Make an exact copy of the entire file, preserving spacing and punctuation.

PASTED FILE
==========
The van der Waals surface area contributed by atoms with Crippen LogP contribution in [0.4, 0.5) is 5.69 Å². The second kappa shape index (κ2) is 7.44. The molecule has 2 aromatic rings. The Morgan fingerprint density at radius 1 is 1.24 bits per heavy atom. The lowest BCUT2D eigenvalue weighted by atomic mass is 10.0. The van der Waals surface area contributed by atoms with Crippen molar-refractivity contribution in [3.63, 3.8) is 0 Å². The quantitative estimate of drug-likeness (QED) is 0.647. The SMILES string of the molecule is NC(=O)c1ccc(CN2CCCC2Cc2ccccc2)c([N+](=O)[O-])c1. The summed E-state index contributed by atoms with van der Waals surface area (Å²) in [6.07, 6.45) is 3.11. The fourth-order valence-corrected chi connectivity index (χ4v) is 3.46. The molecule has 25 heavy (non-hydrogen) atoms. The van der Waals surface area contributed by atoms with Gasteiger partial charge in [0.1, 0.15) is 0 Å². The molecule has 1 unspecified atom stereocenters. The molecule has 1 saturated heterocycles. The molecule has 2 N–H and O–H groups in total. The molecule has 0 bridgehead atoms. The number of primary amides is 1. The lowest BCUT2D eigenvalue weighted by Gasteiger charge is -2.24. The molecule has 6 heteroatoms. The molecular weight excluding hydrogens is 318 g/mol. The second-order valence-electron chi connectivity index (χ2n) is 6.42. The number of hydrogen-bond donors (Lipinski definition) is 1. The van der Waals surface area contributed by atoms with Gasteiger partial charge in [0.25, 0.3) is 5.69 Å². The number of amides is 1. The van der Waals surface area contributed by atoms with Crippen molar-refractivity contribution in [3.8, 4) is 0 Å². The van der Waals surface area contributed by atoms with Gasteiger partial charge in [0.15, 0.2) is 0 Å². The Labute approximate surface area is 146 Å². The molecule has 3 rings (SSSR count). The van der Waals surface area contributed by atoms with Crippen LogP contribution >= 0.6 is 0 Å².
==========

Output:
The van der Waals surface area contributed by atoms with Crippen LogP contribution in [0.4, 0.5) is 5.69 Å². The second kappa shape index (κ2) is 7.44. The molecule has 2 aromatic rings. The Morgan fingerprint density at radius 1 is 1.24 bits per heavy atom. The lowest BCUT2D eigenvalue weighted by atomic mass is 10.0. The van der Waals surface area contributed by atoms with Crippen molar-refractivity contribution in [3.63, 3.8) is 0 Å². The quantitative estimate of drug-likeness (QED) is 0.647. The SMILES string of the molecule is NC(=O)c1ccc(CN2CCCC2Cc2ccccc2)c([N+](=O)[O-])c1. The summed E-state index contributed by atoms with van der Waals surface area (Å²) in [6.07, 6.45) is 3.11. The fourth-order valence-corrected chi connectivity index (χ4v) is 3.46. The molecule has 25 heavy (non-hydrogen) atoms. The van der Waals surface area contributed by atoms with Gasteiger partial charge in [0.1, 0.15) is 0 Å². The molecule has 1 unspecified atom stereocenters. The molecule has 1 saturated heterocycles. The molecule has 2 N–H and O–H groups in total. The molecule has 0 bridgehead atoms. The number of primary amides is 1. The lowest BCUT2D eigenvalue weighted by Gasteiger charge is -2.24. The molecule has 6 heteroatoms. The molecular weight excluding hydrogens is 318 g/mol. The second-order valence-electron chi connectivity index (χ2n) is 6.42. The number of hydrogen-bond donors (Lipinski definition) is 1. The van der Waals surface area contributed by atoms with Gasteiger partial charge in [0.25, 0.3) is 5.69 Å². The number of amides is 1. The van der Waals surface area contributed by atoms with Crippen molar-refractivity contribution in [3.8, 4) is 0 Å². The van der Waals surface area contributed by atoms with Gasteiger partial charge in [0.15, 0.2) is 0 Å². The Labute approximate surface area is 146 Å². The molecule has 3 rings (SSSR count). The van der Waals surface area contributed by atoms with Crippen LogP contribution >= 0.6 is 0 Å².